Letter 396b

396b. Henriette von Hoven to Charlotte Schiller in Weimar: Würzburg, 17 September 1805 [*]

Würzburg, 17 September 1805

How overjoyed I was at your letter, my precious, dear friend, and at the arrival of loyal Rudolph. He told me much about all of you. My tears flowed in torrents when he spoke about Schiller. [1] This manservant’s affection profoundly moved me; he had to remain here a day longer and tell his stories until late into the night. [2]

Do come visit me this coming year, my dear friend! Let us dwell in the past, where nothing can disturb us. [3] And even should those feared ladies be present here, at least for us they will not be; indeed, I have so little contact with them that I always simply view them as being perpetually absent. [4] We rarely see one another, and even when we do, we pass by one another coldly.

I am accustomed to the intimate company of sincere people, whereas these women are sincere with no one. Whenever they are together, they act cordial and intimate, eat heartily together, laugh at those who are absent, and then afterward criticize one another. Although Madam Niethammer may well have considerable understanding and be quite nice, I nonetheless avoid her company; but the gentlemen Paulus, Hoven, and Niethammer are often together. Although Madam Schelling goes her own, solitary way, she is less hostile to Niethammer than toward the other two. Those who are acquainted with them prefer Madam Hufeland; they think she is good-natured.

Paulus is quite right with his complaints about disharmony; to me most of the professors here seem like theater people. Those in good standing are envied by the others, and yet are themselves the least satisfied with their own situation, and would still be so even were their income doubled. [5] They also complain about lack of esteem, and of respect. Of course, in a town like Würzburg, professors are not really the premier citizens, and respect — must be earned.

Paulus is not popular, people think he is sneaky, greedy for power, and self-seeking. I know not who rewarded him with ingratitude, just as little as I know to whom he obligated himself, though it seems likely to me that he means Count von Thürheim, whom he would like to have — controlled, and who did not allow such to happen.

Paulus was always quite cordial to us, accommodating, and courteous in person, then afterward raked us over the coals all the more, so now we are familiar with his way of doing things. Hoven’s good-naturedness and artlessness, and especially his openness were severely abused; the family refers to him with a nickname, with which every acquaintance is christened. I, too, was accorded that honor. They maintain that Hoven is “lacking” something in his cranium.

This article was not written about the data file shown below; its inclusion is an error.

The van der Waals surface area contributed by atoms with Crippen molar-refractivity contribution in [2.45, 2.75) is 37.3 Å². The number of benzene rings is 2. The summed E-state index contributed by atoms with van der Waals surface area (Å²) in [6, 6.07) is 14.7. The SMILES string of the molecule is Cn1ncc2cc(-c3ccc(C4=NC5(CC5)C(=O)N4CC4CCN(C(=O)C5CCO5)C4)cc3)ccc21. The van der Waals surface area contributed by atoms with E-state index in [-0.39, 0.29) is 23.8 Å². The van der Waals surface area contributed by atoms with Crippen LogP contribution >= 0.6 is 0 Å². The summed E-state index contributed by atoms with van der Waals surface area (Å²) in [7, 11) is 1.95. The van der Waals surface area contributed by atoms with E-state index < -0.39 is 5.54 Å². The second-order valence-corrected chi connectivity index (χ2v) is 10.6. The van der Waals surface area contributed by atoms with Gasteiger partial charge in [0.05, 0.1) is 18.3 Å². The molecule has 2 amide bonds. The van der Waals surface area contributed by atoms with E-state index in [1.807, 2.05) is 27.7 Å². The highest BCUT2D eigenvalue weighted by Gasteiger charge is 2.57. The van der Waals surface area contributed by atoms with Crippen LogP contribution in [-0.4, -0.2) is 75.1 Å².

Soon we will be separated by a greater distance than earlier, and will see one another even less frequently. Niethammer would very much like to enhance his own standing and similarly wield power.

The Martinis are an extremely dignified family; the wife is especially charming. When Professor Fuchs returns to Jena, we will be losing a true friend and a man everyone respects; because he has spent a great deal of time here with us, he will be able to tell you much about us. Although the administration is loath to let him go, he is very attached to his fatherland, and especially to Jena.

We lost our apartment when the court arrived; [6] all the families who reside in the university have to vacate; [7] we are hoping to have a place in the hospital, the others will be receiving housing funds and can choose apartments in town. Inflation is also quite noticeable here and continues to increase in leaps and bounds since the court has been here. Once even the Bavarian military arrives in Franconia, the distress will be not inconsiderable. And if war breaks out, we will again be facing thousandfold misery and problems. [8] . . .


[*] Source: Charlotte von Schiller und ihre Freunde 3:277–79. Back.

[1] Schiller had died on 9 May 1805; here on his deathbed (Gustav Könnecke, Bilderatlas zur Geschichte der deutschen Nationallitteratur, 2nd ed. [Marburg 1895], 319):



[2] Gottfried Rudolf was presumably on his way to Tübingen, where he entered the service of Schiller’s publisher Johann Friedrich Cotta (anonymous engraving, 18th century):



[3] Genealogische Kalender auf das Jahr 1810; Inhaltsverzeichnis deutscher Almanache, Theodor Springmann Stiftung:



[4] The “feared ladies” are Karoline Paulus, Rosine Niethammer, Luise Hufeland, and Caroline. See the supplementary appendix on the “ladies’ war in Würzburg.” Back.

[5] Here actors bickering and quarreling backstage (Taschenbuch für das Jahr 1819: Der Liebe und Freundschaft gewidmet 1819; Inhaltsverzeichnis deutscher Almanache, Theodor Springmann Stiftung):



[6] The Hovens had been living opposite the Schellings and above the Pauluses in the old university building (17th- or 18th-century engraving; Würzburg Universität, Universitätsarchiv):


See Luise Wiedemann’s letter to Caroline on 4 September 1805 (letter 396), note 3, also with supplementary appendix 396.1. Back.

[7] The Schellings did not, since they had opted not to accept a new apartment in the Borgia Building when its renovations were finished. See the pertinent section in the supplementary appendix on the Schellings’s residence in Würzburg. Back.

[8] Concerning the military situation, see the supplementary appendix on the Third Coalition and the Treaty of Pressburg, August–December 1805. Back.

Translation © 2017 Doug Stott